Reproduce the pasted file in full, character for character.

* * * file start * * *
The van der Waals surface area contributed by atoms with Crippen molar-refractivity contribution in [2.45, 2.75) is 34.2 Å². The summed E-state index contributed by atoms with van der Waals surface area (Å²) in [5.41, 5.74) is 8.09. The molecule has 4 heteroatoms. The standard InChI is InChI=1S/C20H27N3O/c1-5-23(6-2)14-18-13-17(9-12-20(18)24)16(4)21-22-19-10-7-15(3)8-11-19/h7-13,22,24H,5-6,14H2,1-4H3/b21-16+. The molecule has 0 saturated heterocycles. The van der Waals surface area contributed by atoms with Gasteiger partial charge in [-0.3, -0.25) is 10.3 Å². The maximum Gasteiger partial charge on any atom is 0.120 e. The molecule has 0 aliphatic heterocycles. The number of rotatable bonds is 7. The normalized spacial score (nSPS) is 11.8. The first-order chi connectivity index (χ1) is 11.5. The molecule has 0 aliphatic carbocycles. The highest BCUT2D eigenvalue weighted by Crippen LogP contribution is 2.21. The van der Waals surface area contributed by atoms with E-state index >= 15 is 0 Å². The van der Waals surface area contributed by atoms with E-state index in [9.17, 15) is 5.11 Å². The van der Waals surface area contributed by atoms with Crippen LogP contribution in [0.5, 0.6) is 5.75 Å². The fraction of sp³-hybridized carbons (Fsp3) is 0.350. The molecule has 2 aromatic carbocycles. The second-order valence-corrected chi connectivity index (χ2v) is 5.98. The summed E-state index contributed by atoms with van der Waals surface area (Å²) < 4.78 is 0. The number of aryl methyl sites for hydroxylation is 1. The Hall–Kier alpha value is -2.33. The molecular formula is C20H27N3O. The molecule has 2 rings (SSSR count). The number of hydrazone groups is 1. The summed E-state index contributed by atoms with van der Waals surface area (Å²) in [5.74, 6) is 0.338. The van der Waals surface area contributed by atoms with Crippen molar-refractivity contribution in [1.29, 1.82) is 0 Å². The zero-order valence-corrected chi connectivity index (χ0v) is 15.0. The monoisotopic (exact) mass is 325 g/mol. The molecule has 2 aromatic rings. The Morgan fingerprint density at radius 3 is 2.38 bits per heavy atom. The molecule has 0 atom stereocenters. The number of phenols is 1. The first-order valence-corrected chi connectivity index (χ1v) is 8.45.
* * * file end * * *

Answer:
The van der Waals surface area contributed by atoms with Crippen molar-refractivity contribution in [2.45, 2.75) is 34.2 Å². The summed E-state index contributed by atoms with van der Waals surface area (Å²) in [5.41, 5.74) is 8.09. The molecule has 4 heteroatoms. The standard InChI is InChI=1S/C20H27N3O/c1-5-23(6-2)14-18-13-17(9-12-20(18)24)16(4)21-22-19-10-7-15(3)8-11-19/h7-13,22,24H,5-6,14H2,1-4H3/b21-16+. The molecule has 0 saturated heterocycles. The van der Waals surface area contributed by atoms with Gasteiger partial charge in [-0.3, -0.25) is 10.3 Å². The maximum Gasteiger partial charge on any atom is 0.120 e. The molecule has 0 aliphatic heterocycles. The number of rotatable bonds is 7. The normalized spacial score (nSPS) is 11.8. The first-order chi connectivity index (χ1) is 11.5. The molecule has 0 aliphatic carbocycles. The highest BCUT2D eigenvalue weighted by Crippen LogP contribution is 2.21. The van der Waals surface area contributed by atoms with E-state index >= 15 is 0 Å². The van der Waals surface area contributed by atoms with E-state index in [9.17, 15) is 5.11 Å². The van der Waals surface area contributed by atoms with Crippen LogP contribution in [0.5, 0.6) is 5.75 Å². The fraction of sp³-hybridized carbons (Fsp3) is 0.350. The molecule has 2 aromatic carbocycles. The second-order valence-corrected chi connectivity index (χ2v) is 5.98. The summed E-state index contributed by atoms with van der Waals surface area (Å²) < 4.78 is 0. The number of aryl methyl sites for hydroxylation is 1. The Hall–Kier alpha value is -2.33. The molecular formula is C20H27N3O. The molecule has 2 rings (SSSR count). The number of hydrazone groups is 1. The summed E-state index contributed by atoms with van der Waals surface area (Å²) in [5.74, 6) is 0.338. The van der Waals surface area contributed by atoms with Crippen molar-refractivity contribution in [1.29, 1.82) is 0 Å². The zero-order valence-corrected chi connectivity index (χ0v) is 15.0. The monoisotopic (exact) mass is 325 g/mol. The molecule has 2 aromatic rings. The Morgan fingerprint density at radius 3 is 2.38 bits per heavy atom. The molecule has 0 atom stereocenters. The number of phenols is 1. The first-order valence-corrected chi connectivity index (χ1v) is 8.45.